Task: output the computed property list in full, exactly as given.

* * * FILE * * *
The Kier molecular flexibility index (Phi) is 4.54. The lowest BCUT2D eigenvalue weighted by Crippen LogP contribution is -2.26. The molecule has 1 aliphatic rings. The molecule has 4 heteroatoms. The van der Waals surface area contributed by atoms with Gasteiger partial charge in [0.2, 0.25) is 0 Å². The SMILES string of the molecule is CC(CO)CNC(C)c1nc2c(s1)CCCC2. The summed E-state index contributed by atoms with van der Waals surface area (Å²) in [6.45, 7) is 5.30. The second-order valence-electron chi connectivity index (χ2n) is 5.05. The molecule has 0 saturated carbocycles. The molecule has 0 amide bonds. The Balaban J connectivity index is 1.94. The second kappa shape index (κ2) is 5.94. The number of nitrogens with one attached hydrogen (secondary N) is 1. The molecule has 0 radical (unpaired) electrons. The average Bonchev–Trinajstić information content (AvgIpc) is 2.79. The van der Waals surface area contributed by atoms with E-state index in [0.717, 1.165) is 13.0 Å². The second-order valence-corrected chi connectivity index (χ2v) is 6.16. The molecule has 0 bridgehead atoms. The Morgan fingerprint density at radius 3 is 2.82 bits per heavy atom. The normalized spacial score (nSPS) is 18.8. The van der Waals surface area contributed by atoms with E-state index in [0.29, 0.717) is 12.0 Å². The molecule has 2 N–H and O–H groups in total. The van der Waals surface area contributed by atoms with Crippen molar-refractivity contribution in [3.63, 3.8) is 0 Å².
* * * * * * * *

The Kier molecular flexibility index (Phi) is 4.54. The lowest BCUT2D eigenvalue weighted by Crippen LogP contribution is -2.26. The molecule has 1 aliphatic rings. The molecule has 4 heteroatoms. The van der Waals surface area contributed by atoms with Gasteiger partial charge in [0.2, 0.25) is 0 Å². The SMILES string of the molecule is CC(CO)CNC(C)c1nc2c(s1)CCCC2. The summed E-state index contributed by atoms with van der Waals surface area (Å²) in [6.45, 7) is 5.30. The second-order valence-electron chi connectivity index (χ2n) is 5.05. The molecule has 0 saturated carbocycles. The molecule has 0 amide bonds. The Balaban J connectivity index is 1.94. The second kappa shape index (κ2) is 5.94. The number of nitrogens with one attached hydrogen (secondary N) is 1. The molecule has 0 radical (unpaired) electrons. The average Bonchev–Trinajstić information content (AvgIpc) is 2.79. The van der Waals surface area contributed by atoms with E-state index in [0.717, 1.165) is 13.0 Å². The second-order valence-corrected chi connectivity index (χ2v) is 6.16. The molecule has 0 bridgehead atoms. The Morgan fingerprint density at radius 3 is 2.82 bits per heavy atom. The normalized spacial score (nSPS) is 18.8. The van der Waals surface area contributed by atoms with E-state index in [0.29, 0.717) is 12.0 Å². The molecule has 2 N–H and O–H groups in total. The van der Waals surface area contributed by atoms with Crippen molar-refractivity contribution in [3.63, 3.8) is 0 Å².